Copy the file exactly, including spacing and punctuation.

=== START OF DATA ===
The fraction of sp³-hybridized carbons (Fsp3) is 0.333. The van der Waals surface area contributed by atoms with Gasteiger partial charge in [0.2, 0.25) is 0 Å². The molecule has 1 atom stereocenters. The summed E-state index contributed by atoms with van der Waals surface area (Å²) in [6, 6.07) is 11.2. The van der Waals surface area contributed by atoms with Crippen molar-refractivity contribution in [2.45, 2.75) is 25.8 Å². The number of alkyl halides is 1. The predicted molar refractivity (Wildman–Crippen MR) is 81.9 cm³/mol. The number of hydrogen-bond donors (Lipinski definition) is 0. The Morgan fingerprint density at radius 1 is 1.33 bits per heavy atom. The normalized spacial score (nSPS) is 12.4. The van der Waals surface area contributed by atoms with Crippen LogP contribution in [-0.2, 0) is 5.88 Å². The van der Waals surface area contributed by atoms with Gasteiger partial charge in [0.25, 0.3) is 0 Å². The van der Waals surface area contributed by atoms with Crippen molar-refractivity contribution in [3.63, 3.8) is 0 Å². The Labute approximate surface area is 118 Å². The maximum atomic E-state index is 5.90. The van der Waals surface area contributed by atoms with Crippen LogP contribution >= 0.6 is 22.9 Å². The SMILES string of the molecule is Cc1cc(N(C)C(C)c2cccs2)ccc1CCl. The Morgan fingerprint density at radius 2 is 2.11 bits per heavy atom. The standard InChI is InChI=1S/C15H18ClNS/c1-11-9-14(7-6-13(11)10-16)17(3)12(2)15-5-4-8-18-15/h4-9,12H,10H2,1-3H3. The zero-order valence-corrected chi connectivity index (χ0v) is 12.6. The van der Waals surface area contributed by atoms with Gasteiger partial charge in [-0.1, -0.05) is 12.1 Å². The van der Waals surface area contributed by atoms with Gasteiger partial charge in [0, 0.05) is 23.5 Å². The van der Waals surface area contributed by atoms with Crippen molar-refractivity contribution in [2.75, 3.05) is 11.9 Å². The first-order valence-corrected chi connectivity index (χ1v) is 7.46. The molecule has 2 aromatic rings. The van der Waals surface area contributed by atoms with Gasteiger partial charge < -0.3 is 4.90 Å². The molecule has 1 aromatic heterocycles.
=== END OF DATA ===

The fraction of sp³-hybridized carbons (Fsp3) is 0.333. The van der Waals surface area contributed by atoms with Gasteiger partial charge in [0.2, 0.25) is 0 Å². The molecule has 1 atom stereocenters. The summed E-state index contributed by atoms with van der Waals surface area (Å²) in [6, 6.07) is 11.2. The van der Waals surface area contributed by atoms with Crippen molar-refractivity contribution in [2.45, 2.75) is 25.8 Å². The number of alkyl halides is 1. The predicted molar refractivity (Wildman–Crippen MR) is 81.9 cm³/mol. The number of hydrogen-bond donors (Lipinski definition) is 0. The Morgan fingerprint density at radius 1 is 1.33 bits per heavy atom. The normalized spacial score (nSPS) is 12.4. The van der Waals surface area contributed by atoms with Crippen LogP contribution in [-0.2, 0) is 5.88 Å². The van der Waals surface area contributed by atoms with Gasteiger partial charge in [0.25, 0.3) is 0 Å². The van der Waals surface area contributed by atoms with Crippen molar-refractivity contribution in [3.63, 3.8) is 0 Å². The Labute approximate surface area is 118 Å². The maximum atomic E-state index is 5.90. The van der Waals surface area contributed by atoms with Crippen LogP contribution >= 0.6 is 22.9 Å². The SMILES string of the molecule is Cc1cc(N(C)C(C)c2cccs2)ccc1CCl. The Morgan fingerprint density at radius 2 is 2.11 bits per heavy atom. The standard InChI is InChI=1S/C15H18ClNS/c1-11-9-14(7-6-13(11)10-16)17(3)12(2)15-5-4-8-18-15/h4-9,12H,10H2,1-3H3. The zero-order valence-corrected chi connectivity index (χ0v) is 12.6. The van der Waals surface area contributed by atoms with Gasteiger partial charge in [-0.1, -0.05) is 12.1 Å². The van der Waals surface area contributed by atoms with Gasteiger partial charge in [0, 0.05) is 23.5 Å². The van der Waals surface area contributed by atoms with Crippen molar-refractivity contribution in [2.75, 3.05) is 11.9 Å². The first-order valence-corrected chi connectivity index (χ1v) is 7.46. The molecule has 2 aromatic rings. The van der Waals surface area contributed by atoms with Gasteiger partial charge < -0.3 is 4.90 Å². The molecule has 1 aromatic heterocycles.